Polish central bankers see hikes ahead, but split on scale

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FILE PHOTO: Polish currency zloty coins are seen in this photo illustration taken in Warsaw

By Pawel Florkiewicz and Alan Charlish

WARSAW – Poland will likely see a 50-basis-point rate hike in January and that will not be the end of policy tightening, central banker Lukasz Hardt said on Monday, though a dovish Monetary Policy Council (MPC) colleague said hiking too much could hurt growth.

With inflation hitting 7.8% in November, the highest in over two decades, markets expect the Polish central bank to continue raising rates but members of its MPC are split over the pace and extent of tightening needed.

“We raised rates by 50 basis points in December. In my opinion a repeat of this is highly likely, meaning a hike of 50 basis points in January,” Hardt, one of the most hawkish MPC members, told online broadcaster Telewizja wPolsce.pl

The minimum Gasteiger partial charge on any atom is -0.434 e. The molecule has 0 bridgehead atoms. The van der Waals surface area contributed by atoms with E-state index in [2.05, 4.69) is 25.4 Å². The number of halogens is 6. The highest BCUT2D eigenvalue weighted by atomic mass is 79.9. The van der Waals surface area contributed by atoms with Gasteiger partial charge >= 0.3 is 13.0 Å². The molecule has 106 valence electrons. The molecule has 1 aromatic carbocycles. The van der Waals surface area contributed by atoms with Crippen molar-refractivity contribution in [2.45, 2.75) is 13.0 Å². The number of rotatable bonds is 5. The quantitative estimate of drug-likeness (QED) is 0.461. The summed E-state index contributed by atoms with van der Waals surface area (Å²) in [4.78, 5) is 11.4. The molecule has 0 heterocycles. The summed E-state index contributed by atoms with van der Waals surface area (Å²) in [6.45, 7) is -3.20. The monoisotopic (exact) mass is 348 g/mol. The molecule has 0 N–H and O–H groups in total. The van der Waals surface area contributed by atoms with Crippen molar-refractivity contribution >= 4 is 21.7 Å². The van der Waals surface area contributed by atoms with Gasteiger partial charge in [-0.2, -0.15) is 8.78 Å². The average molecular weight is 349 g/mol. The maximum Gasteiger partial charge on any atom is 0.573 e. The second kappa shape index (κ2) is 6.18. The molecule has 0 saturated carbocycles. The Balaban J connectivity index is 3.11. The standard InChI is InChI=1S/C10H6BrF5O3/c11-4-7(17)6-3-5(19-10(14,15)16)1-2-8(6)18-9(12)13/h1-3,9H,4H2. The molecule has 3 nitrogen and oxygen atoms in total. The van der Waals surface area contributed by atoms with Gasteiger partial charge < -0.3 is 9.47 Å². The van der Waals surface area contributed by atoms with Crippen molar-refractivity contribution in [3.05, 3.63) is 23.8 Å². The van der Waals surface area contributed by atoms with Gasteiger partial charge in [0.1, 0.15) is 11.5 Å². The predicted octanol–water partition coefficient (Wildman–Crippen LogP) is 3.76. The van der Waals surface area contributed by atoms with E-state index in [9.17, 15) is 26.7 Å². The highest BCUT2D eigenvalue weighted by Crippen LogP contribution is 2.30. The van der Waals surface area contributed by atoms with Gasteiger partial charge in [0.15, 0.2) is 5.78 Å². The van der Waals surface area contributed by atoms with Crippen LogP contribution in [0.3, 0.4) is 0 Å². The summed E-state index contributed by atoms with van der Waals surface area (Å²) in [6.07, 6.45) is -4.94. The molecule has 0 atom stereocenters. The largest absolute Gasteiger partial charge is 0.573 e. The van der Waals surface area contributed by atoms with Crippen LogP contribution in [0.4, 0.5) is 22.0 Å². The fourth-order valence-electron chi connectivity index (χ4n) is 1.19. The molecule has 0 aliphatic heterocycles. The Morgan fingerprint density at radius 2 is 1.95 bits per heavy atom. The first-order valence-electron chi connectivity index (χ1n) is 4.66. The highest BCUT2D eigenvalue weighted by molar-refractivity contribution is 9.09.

Fellow hawk Kamil Zubelewicz said in comments published by website Interia.pl on Monday that the main rate of 1.75% “is currently far too low”.

He added: “If the Council wanted to accept inflation at a high level of 3.5% annually, the rates would have to be raised to 4.5%. But even this does not guarantee quick results.”

He said that in his opinion a 50-basis-point hike would not be a big move. “I believe that it is better to carry out a series of increases in a few decisive steps and close the whole process by February. But I have not seen these decisive steps yet.”

However, in an article for the wGospodarce.pl website, dovish rate-setter Eryk Lon said a “drastic” hike would hurt the economy, though it was possible he could support a small increase in the cost of credit.

“I take into account various types of scenarios, including those in which circumstances arise that justify my support for a relatively small rate hike,” Lon wrote.


A big increase in COVID-19 infections would be an argument for keeping rates stable in January, he added.

Zubelewicz said double-digit inflation could not be ruled out. “I do not want to scare anyone, of course, but we could have inflation of over 10%,” he was quoted as saying by Interia.pl.

(Reporting by Pawel Florkiewicz and Alan Charlish; Editing by Toby Chopra and Angus MacSwan)

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